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Welcome back. You are listening to the Ganjapreneur.com podcast. I am your host, Shango Los. Our guest this week is endocannabinoid researcher and author, Dr. Greg Gerdeman.

Before the break, Greg, we were talking about the endocannabinoid system and kind of giving people a superficial understanding of what their endocannabinoid system is and the proper care and feeding of it. One of the things that I am interested in how your papers come across is that you like to also talk about the idea of humans realizing that we even have an endocannabinoid system and how it is starting to shape and shift care.

How much has the knowledge of endocannabinoid deficiency and the existence of the system grown in the last 10 years? It seems new.

Greg Gerdeman: It is new. It is not as new as it seems sometimes but it is new, really. It is really new since the early ’90s. It has been growing by leaps and bounds. It is like a floodgate, really.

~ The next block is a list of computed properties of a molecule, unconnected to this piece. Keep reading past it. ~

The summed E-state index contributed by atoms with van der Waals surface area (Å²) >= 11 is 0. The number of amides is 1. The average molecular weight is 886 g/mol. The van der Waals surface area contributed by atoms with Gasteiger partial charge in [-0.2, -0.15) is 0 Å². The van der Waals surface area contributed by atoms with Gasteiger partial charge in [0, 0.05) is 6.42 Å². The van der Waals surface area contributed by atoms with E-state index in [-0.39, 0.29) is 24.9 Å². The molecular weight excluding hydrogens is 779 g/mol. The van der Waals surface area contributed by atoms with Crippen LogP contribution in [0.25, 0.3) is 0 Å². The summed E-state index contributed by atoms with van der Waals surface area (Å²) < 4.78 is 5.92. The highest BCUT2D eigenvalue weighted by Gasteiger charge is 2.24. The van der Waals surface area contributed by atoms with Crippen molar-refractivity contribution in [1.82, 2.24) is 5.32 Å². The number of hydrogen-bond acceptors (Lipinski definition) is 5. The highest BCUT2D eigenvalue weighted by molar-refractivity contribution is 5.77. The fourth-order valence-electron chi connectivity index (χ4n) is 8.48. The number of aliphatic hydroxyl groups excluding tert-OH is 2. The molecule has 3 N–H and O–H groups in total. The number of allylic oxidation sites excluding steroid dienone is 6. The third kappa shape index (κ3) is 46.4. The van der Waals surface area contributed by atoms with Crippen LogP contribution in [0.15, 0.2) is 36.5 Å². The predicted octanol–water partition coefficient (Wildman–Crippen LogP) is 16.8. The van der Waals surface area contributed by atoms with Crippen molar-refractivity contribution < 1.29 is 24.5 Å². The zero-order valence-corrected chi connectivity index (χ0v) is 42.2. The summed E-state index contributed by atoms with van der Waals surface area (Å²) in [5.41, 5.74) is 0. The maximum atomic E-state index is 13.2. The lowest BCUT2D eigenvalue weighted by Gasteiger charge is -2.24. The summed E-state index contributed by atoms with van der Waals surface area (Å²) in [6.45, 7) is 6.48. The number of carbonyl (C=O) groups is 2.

When I think back, when I started getting into this, just to ask a room what cannabis is, that wasn’t much in the vernacular, at least in Tennessee, where I was at. Endocannabinoids, nobody knew anything about. I sometimes get spoiled or fooled into thinking more people know about it than they do. Maybe because I look at my Facebook feed and it is just all about it.

Shango Los: Yeah, we live in a bubble, Greg.

Greg Gerdeman: It’s true. People are learning more and more about it. It is only going to continue because in my view, it is one of the epic scientific discoveries of the second half of the 20th Century, maybe the whole 20th Century. It is a gigantic paradigm-shifting discovery about cellular communication.

Shango Los: At a systemic and doctor-patient relationship level, how is the discovery and I guess more popularization of the endocannabinoid system changing the way that we look at our body’s systems and healing and preventative care?